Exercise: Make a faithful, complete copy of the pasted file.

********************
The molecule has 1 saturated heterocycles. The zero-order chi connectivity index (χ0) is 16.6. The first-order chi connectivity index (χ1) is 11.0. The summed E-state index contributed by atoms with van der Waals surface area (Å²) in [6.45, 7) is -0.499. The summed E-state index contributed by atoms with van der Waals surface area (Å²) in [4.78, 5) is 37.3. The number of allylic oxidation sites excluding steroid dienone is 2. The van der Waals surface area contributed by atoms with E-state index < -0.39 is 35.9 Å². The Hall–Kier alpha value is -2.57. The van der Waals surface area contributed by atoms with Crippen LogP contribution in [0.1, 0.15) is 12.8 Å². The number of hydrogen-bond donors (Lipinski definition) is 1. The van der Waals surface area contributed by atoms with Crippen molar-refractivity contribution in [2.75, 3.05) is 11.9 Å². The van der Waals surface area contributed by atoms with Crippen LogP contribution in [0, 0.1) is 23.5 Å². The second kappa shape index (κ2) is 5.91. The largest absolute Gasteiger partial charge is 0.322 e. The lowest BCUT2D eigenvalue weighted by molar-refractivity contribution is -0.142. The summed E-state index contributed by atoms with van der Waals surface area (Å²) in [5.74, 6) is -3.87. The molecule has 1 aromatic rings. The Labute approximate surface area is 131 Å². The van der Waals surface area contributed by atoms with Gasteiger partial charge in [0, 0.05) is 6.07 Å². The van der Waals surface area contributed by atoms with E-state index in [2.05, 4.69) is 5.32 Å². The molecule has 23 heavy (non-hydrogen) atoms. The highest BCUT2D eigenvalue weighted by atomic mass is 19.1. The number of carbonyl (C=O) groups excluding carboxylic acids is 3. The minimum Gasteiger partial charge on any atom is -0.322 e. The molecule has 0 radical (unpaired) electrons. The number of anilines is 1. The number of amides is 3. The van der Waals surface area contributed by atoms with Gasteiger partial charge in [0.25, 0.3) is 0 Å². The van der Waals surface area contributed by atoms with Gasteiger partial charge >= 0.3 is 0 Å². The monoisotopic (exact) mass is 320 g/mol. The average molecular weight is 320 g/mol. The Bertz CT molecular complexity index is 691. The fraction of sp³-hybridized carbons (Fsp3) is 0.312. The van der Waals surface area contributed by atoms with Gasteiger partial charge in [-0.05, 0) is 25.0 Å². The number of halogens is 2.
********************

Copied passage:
The molecule has 1 saturated heterocycles. The zero-order chi connectivity index (χ0) is 16.6. The first-order chi connectivity index (χ1) is 11.0. The summed E-state index contributed by atoms with van der Waals surface area (Å²) in [6.45, 7) is -0.499. The summed E-state index contributed by atoms with van der Waals surface area (Å²) in [4.78, 5) is 37.3. The number of allylic oxidation sites excluding steroid dienone is 2. The van der Waals surface area contributed by atoms with E-state index < -0.39 is 35.9 Å². The Hall–Kier alpha value is -2.57. The van der Waals surface area contributed by atoms with Crippen LogP contribution in [0.1, 0.15) is 12.8 Å². The number of hydrogen-bond donors (Lipinski definition) is 1. The van der Waals surface area contributed by atoms with Crippen molar-refractivity contribution in [2.75, 3.05) is 11.9 Å². The van der Waals surface area contributed by atoms with Crippen LogP contribution in [0, 0.1) is 23.5 Å². The second kappa shape index (κ2) is 5.91. The largest absolute Gasteiger partial charge is 0.322 e. The lowest BCUT2D eigenvalue weighted by molar-refractivity contribution is -0.142. The summed E-state index contributed by atoms with van der Waals surface area (Å²) in [5.74, 6) is -3.87. The molecule has 1 aromatic rings. The Labute approximate surface area is 131 Å². The van der Waals surface area contributed by atoms with Gasteiger partial charge in [0, 0.05) is 6.07 Å². The van der Waals surface area contributed by atoms with E-state index in [2.05, 4.69) is 5.32 Å². The molecule has 23 heavy (non-hydrogen) atoms. The highest BCUT2D eigenvalue weighted by atomic mass is 19.1. The number of carbonyl (C=O) groups excluding carboxylic acids is 3. The minimum Gasteiger partial charge on any atom is -0.322 e. The molecule has 0 radical (unpaired) electrons. The number of anilines is 1. The number of amides is 3. The van der Waals surface area contributed by atoms with Gasteiger partial charge in [0.25, 0.3) is 0 Å². The van der Waals surface area contributed by atoms with Gasteiger partial charge >= 0.3 is 0 Å². The monoisotopic (exact) mass is 320 g/mol. The average molecular weight is 320 g/mol. The Bertz CT molecular complexity index is 691. The fraction of sp³-hybridized carbons (Fsp3) is 0.312. The van der Waals surface area contributed by atoms with Gasteiger partial charge in [-0.05, 0) is 25.0 Å². The number of halogens is 2.